Skip to comments.The Super Tuesday aftermath: Pack a lunch and a flashlight (It's going to be a long, hard slog)
Posted on 03/07/2012 9:50:57 AM PST by SeekAndFind
Say, do you remember that time when Mitt Romney waded into the battle on Super Tuesday and knocked out his foes with an inspiring, decisive victory? Yeah… me neither. Last night had to be pretty much of a disappointment no matter who you happen to support. Allahpundit was covering it live, of course, but once all of the “victory party” hangovers have begun to fade, the results were less than impressive. We can justifiably say that Mitt “won” by racking up victories in Ohio, Massachusetts, Idaho, Virginia, Vermont and Alaska, along with a fairly impressive haul of delegates. But the Buckeye State victory came by a margin that wouldn’t fill up a decent college football game audience.
Rick Santorum pulled out some wins people didn’t expect in Tennessee, Oklahoma and North Dakota, which gives him more than ample reason to continue the long slog. (Newt took his home state which he apparently feels is reason enough to do the same.) Unfortunately, several analysts this morning have been running the numbers and, in order to reach the magic number, Santorum will need to take somewhere between 64 and 70 percent of the remaining delegates. How likely does that sound given the current climate?
Still, Jim Geraghty sees dark clouds on the horizon for Mr. Romney.
The losses in Georgia, Tennessee, and Oklahoma themselves arent bad, but Romneys share of the vote is pretty disappointing: 26 percent in Georgia, 28 percent in Oklahoma, 28 percent in Tennessee. Throw in 24 percent in North Dakota.
I suppose he and his team can boast that they won Idaho (62 percent, even more than in Virginia) and Alaska (32 percent, 3 percentage points over Santorum).
But after last weeks big wins in Michigan and Arizona, we were supposed to see signs of the party starting to unify around Romney. Instead, the frontrunner has a problem with the Midwest and South that is keeping him at less than 3 in 10 right now. That was good enough for second place in most of these states, but thats still setting a low bar beat out Ron Paul and in most cases, Newt, who is becoming an afterthought. (More on this below.) Sure, Romney had a great night in terms of delegates. I stand by my assessment that his road to the nomination is the hardest, except for all of the others. But hes still got glaring weaknesses in connecting with people.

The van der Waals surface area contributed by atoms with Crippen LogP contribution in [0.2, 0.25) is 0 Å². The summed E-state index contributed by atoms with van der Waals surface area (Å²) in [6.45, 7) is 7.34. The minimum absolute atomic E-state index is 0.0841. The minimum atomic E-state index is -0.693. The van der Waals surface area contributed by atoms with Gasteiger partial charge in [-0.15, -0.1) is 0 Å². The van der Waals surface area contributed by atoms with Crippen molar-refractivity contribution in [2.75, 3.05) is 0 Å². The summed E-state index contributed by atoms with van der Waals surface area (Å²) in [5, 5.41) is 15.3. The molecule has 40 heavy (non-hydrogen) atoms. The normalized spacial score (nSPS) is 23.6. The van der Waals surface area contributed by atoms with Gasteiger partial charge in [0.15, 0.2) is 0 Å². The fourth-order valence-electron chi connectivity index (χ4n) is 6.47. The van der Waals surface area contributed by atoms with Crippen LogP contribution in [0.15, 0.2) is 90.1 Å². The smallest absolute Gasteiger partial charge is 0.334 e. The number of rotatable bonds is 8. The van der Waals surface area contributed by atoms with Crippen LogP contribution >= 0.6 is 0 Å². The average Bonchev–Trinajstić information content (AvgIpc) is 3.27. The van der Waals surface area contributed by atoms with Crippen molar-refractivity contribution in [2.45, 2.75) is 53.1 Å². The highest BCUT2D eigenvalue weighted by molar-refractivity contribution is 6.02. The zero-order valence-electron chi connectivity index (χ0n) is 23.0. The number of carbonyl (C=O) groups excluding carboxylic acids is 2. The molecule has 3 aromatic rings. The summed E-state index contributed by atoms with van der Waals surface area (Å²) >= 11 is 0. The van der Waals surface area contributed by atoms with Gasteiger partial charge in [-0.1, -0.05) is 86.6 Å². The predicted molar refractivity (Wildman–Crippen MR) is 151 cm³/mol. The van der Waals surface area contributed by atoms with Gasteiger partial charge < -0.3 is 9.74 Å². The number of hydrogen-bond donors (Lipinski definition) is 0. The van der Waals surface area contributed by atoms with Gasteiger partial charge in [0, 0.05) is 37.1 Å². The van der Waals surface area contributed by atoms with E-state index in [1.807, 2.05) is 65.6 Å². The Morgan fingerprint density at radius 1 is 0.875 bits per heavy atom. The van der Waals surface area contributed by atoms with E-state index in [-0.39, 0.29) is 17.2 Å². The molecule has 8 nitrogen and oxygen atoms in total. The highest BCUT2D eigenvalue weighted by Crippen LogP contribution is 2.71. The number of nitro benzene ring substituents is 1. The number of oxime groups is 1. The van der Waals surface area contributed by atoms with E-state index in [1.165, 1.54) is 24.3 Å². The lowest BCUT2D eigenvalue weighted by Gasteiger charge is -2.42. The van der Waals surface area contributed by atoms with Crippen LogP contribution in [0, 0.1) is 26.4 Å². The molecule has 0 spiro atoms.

When I was younger, back shortly after the invention of dinosaurs, guys would occasionally trade barbs with their friends, announcing that they were going to “kick their butt” over some joke or another. One of my favorite responses was, “you’d better pack a lunch and a flashlight, ’cause that’s gonna take all day and half the night.” I hope Mitt has brought along plenty to eat and adequate lighting, because even if he is going to win this thing eventually, Rick Santorum doesn’t look like he’s going anywhere any time soon.
Romney's numbers need to be up there, too. 50%ish? I've not done the math.
That doesn't sound very likely, either, especially as he's already shot his bolt with MA and MI.
At the beginning of all this, plenty of FReepers were saying "This is going to be a brokered primary". I doubted them, then, but now it's looking likely. Especially if Newt takes some of the southern states - TX especially.
Many of the Northern states still to go are winner take all, while the Southern states are proportional. This plays into the Romney vs. “Three” scheming.
And thus the historical dominoes begin to tumble.
-Romney finishing a distant third to Obama and the Tea Party candidate.
- The beginning of the great GOP Going Out of Business Sale
- Obama re-elected on a thin plurality, unable to get anything through Congress, increasingly ruling as a dictator with executive orders and administrative overreach.
- the rioting
- the attempted coup
- Civil War v.2.0
etc. etc. etc.
One blog site observes:
Mitt Romney Is Just Getting Slaughtered In One Key GOP Demographic.
Mitt Romney can’t win Evangelical voters.
Throughout the primaries Romney wins rich voters, and often wins voters with extremely low incomes. He wins moderates, and in some stateslike Arizona he has won very conservative voters too. Romney is winning Catholic voters in almost every state. And he wins older voters too.
But over and over again on Super Tuesday, Romney lost the Evangelical vote. He lost them 42-24 to Santorum in Tennessee. He similarly lost those voters 52-19 to Gingrich in Georgia.
No one has really explored why this is. Are they implacably hostile to his Mormonism? Evangelical churches usually classify Romney’s Church as a “cult.” Are they simply out of touch with Romney because of his wealth- many Evangelicals fall into that income group between 50-100k that has been troublesome for Romney? Or do they simply not trust him on social issues, given his long career of flip flops? Or is it some combination of all this?
Evangelicals have been the key voting bloc for both parties, and are an essential part of the Republican coalition. Romney has to win them over eventually.
Alabama and Mississippi are next up in 6 days. Newt likely takes Bama and and he probably takes Ole Miss too.
Ouch! New Jersey? Maybe South Florida, but North Florida is all Dixie!
Baja NJ perhaps?
Folks along I95 will ask id you are a Yankee or a damn yankee. The difference is, a yankee is passin’ thru.